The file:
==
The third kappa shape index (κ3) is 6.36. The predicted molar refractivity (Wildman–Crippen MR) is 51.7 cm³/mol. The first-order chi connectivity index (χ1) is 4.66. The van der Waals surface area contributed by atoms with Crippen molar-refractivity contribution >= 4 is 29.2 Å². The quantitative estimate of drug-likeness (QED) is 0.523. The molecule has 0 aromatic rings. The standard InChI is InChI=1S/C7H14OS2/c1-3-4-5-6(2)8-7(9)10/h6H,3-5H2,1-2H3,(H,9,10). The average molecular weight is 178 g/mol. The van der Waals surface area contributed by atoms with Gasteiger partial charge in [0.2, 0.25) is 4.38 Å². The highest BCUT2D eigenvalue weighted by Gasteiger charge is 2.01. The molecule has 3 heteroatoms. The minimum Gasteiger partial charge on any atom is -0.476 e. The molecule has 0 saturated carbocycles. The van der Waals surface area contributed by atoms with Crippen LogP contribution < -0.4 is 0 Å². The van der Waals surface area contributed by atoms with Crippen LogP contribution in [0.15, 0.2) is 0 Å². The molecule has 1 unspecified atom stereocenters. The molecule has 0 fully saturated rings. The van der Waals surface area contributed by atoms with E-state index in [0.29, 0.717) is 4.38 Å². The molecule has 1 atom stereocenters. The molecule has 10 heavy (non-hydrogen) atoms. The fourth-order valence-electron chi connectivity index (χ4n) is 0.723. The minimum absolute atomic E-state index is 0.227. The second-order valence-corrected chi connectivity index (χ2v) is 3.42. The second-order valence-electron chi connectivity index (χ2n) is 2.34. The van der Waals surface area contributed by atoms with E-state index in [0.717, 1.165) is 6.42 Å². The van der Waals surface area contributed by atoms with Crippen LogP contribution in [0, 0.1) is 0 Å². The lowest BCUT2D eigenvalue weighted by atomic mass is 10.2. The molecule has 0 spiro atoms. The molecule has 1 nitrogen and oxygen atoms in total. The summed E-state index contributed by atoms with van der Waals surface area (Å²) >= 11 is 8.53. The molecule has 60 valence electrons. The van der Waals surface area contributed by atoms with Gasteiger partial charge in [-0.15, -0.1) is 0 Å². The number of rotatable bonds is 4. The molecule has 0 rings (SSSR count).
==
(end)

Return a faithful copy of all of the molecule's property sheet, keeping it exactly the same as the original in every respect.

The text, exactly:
The third kappa shape index (κ3) is 6.36. The predicted molar refractivity (Wildman–Crippen MR) is 51.7 cm³/mol. The first-order chi connectivity index (χ1) is 4.66. The van der Waals surface area contributed by atoms with Crippen molar-refractivity contribution >= 4 is 29.2 Å². The quantitative estimate of drug-likeness (QED) is 0.523. The molecule has 0 aromatic rings. The standard InChI is InChI=1S/C7H14OS2/c1-3-4-5-6(2)8-7(9)10/h6H,3-5H2,1-2H3,(H,9,10). The average molecular weight is 178 g/mol. The van der Waals surface area contributed by atoms with Gasteiger partial charge in [0.2, 0.25) is 4.38 Å². The highest BCUT2D eigenvalue weighted by Gasteiger charge is 2.01. The molecule has 3 heteroatoms. The minimum Gasteiger partial charge on any atom is -0.476 e. The molecule has 0 saturated carbocycles. The van der Waals surface area contributed by atoms with Crippen LogP contribution < -0.4 is 0 Å². The van der Waals surface area contributed by atoms with Crippen LogP contribution in [0.15, 0.2) is 0 Å². The molecule has 1 unspecified atom stereocenters. The molecule has 0 fully saturated rings. The van der Waals surface area contributed by atoms with E-state index in [0.29, 0.717) is 4.38 Å². The molecule has 1 atom stereocenters. The molecule has 10 heavy (non-hydrogen) atoms. The fourth-order valence-electron chi connectivity index (χ4n) is 0.723. The minimum absolute atomic E-state index is 0.227. The second-order valence-corrected chi connectivity index (χ2v) is 3.42. The second-order valence-electron chi connectivity index (χ2n) is 2.34. The van der Waals surface area contributed by atoms with E-state index in [0.717, 1.165) is 6.42 Å². The van der Waals surface area contributed by atoms with Crippen LogP contribution in [0, 0.1) is 0 Å². The lowest BCUT2D eigenvalue weighted by atomic mass is 10.2. The molecule has 0 spiro atoms. The molecule has 1 nitrogen and oxygen atoms in total. The summed E-state index contributed by atoms with van der Waals surface area (Å²) >= 11 is 8.53. The molecule has 60 valence electrons. The van der Waals surface area contributed by atoms with Gasteiger partial charge in [-0.15, -0.1) is 0 Å². The number of rotatable bonds is 4. The molecule has 0 rings (SSSR count).